CHARLESTON, W.Va. -- Maryland-based firearm manufacturer Beretta USA will not relocate its operations to West Virginia, company officials said, despite courting from state lawmakers and municipalities around the state.
Beretta's general counsel Jeffrey Reh blamed Sen. Joe Manchin, D-W.Va., for the company's decision.
In a letter to the Hardy County Rural Development Authority, Reh wrote that Beretta analyzed each state that offered the company a new home to determine its stance on Second Amendment rights.
"As a consequence of that analysis and especially due to Senator Manchin's recent legislative choices we have decided not to consider your State for our future plans of expansion," he wrote.
"We know that anti-gun sentiments are not shared by everyone within your State but we are looking first and foremost for a widespread and stable place of political support in any potential location."
Manchin, D-W.Va., along with Sen. Pat Toomey, R-Pa., co-authored a measure to expand background check requirements and close the so-called "gun show loophole."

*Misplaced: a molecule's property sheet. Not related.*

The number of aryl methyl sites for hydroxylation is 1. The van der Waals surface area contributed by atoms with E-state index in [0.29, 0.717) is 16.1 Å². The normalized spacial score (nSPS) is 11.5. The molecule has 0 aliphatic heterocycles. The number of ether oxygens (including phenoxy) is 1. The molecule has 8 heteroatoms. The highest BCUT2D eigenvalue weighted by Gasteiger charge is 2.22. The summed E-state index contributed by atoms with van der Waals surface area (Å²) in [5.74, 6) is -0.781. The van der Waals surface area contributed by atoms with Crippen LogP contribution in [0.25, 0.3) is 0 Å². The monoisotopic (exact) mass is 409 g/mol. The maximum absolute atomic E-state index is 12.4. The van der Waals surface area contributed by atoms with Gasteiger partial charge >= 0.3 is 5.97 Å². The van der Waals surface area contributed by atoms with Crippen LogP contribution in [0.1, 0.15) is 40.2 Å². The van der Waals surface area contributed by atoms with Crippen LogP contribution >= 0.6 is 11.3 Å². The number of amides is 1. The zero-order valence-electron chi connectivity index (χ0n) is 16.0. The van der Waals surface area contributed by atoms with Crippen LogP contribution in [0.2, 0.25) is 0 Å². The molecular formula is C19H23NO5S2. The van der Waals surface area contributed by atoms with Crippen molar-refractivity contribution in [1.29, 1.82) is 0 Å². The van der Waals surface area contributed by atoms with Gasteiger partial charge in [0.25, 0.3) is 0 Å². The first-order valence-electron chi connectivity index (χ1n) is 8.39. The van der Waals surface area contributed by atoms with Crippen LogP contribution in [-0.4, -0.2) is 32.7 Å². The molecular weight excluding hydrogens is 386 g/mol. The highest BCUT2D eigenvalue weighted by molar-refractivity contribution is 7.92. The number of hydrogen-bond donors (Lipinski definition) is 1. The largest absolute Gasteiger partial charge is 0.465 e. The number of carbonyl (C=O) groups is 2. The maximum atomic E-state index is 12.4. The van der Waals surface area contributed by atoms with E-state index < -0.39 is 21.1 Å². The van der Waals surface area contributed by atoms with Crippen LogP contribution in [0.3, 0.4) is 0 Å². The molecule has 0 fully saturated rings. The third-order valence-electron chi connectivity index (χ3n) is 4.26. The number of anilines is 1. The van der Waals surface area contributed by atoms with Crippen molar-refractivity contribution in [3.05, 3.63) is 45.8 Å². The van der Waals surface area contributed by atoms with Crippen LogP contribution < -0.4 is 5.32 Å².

Although federal laws require licensed gun dealers to perform background checks, whether at brick-and-mortar stores or gun shows, there currently is no such requirement for unlicensed private dealers, who could sell guns from their home, out of the back of a pick-up truck as well as at gun shows, alongside licensed dealers.
Reh, speaking to the Daily Mail on Friday, said the Manchin-Toomey bill would have "blocked sales throughout the country at traditional chain stores and retail outlets."
He said the bill would have given priority to background checks performed at gun shows, which happen every weekend around the country. That could flood the background check system, causing problems for customers who are waiting to purchase a firearm elsewhere.